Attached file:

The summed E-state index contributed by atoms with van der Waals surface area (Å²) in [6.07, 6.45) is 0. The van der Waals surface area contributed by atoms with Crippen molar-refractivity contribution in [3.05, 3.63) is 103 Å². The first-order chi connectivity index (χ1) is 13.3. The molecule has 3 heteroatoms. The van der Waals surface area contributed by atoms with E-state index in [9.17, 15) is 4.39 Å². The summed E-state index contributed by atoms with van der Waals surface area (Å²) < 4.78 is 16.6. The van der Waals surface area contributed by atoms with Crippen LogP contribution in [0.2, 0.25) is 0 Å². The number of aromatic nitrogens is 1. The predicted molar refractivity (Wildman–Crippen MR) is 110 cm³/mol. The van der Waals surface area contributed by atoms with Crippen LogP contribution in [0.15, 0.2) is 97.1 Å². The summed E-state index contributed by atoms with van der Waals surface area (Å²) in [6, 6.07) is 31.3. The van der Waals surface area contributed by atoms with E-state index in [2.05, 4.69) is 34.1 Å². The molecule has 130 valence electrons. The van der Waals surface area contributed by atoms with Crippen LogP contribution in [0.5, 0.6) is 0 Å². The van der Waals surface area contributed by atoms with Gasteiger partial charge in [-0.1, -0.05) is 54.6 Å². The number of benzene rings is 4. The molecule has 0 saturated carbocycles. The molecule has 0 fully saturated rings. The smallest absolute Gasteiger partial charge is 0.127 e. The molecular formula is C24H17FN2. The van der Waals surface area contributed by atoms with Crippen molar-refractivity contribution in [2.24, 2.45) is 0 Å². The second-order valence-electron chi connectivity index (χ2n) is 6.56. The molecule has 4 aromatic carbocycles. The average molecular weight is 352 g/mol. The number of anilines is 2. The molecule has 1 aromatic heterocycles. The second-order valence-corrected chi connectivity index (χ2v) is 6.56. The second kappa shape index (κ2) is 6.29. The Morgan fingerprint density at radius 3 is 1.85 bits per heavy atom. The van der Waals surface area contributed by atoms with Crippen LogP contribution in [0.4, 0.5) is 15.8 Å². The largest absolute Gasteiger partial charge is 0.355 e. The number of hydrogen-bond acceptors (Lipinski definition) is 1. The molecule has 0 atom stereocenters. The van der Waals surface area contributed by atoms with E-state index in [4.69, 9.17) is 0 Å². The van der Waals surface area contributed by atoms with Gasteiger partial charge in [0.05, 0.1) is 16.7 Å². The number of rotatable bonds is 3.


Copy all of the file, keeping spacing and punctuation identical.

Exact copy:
The summed E-state index contributed by atoms with van der Waals surface area (Å²) in [6.07, 6.45) is 0. The van der Waals surface area contributed by atoms with Crippen molar-refractivity contribution in [3.05, 3.63) is 103 Å². The first-order chi connectivity index (χ1) is 13.3. The molecule has 3 heteroatoms. The van der Waals surface area contributed by atoms with E-state index in [9.17, 15) is 4.39 Å². The summed E-state index contributed by atoms with van der Waals surface area (Å²) < 4.78 is 16.6. The van der Waals surface area contributed by atoms with Crippen LogP contribution in [0.2, 0.25) is 0 Å². The number of aromatic nitrogens is 1. The predicted molar refractivity (Wildman–Crippen MR) is 110 cm³/mol. The van der Waals surface area contributed by atoms with Crippen LogP contribution in [0.15, 0.2) is 97.1 Å². The summed E-state index contributed by atoms with van der Waals surface area (Å²) in [6, 6.07) is 31.3. The van der Waals surface area contributed by atoms with E-state index in [2.05, 4.69) is 34.1 Å². The molecule has 130 valence electrons. The van der Waals surface area contributed by atoms with Crippen LogP contribution in [0.5, 0.6) is 0 Å². The van der Waals surface area contributed by atoms with Gasteiger partial charge in [-0.1, -0.05) is 54.6 Å². The number of benzene rings is 4. The molecule has 0 saturated carbocycles. The molecule has 0 fully saturated rings. The smallest absolute Gasteiger partial charge is 0.127 e. The molecular formula is C24H17FN2. The van der Waals surface area contributed by atoms with Crippen molar-refractivity contribution in [2.24, 2.45) is 0 Å². The second-order valence-electron chi connectivity index (χ2n) is 6.56. The molecule has 4 aromatic carbocycles. The average molecular weight is 352 g/mol. The number of anilines is 2. The molecule has 1 aromatic heterocycles. The second-order valence-corrected chi connectivity index (χ2v) is 6.56. The second kappa shape index (κ2) is 6.29. The Morgan fingerprint density at radius 3 is 1.85 bits per heavy atom. The van der Waals surface area contributed by atoms with Crippen LogP contribution in [0.4, 0.5) is 15.8 Å². The largest absolute Gasteiger partial charge is 0.355 e. The number of hydrogen-bond acceptors (Lipinski definition) is 1. The molecule has 0 atom stereocenters. The van der Waals surface area contributed by atoms with E-state index in [4.69, 9.17) is 0 Å². The van der Waals surface area contributed by atoms with Gasteiger partial charge in [0.05, 0.1) is 16.7 Å². The number of rotatable bonds is 3.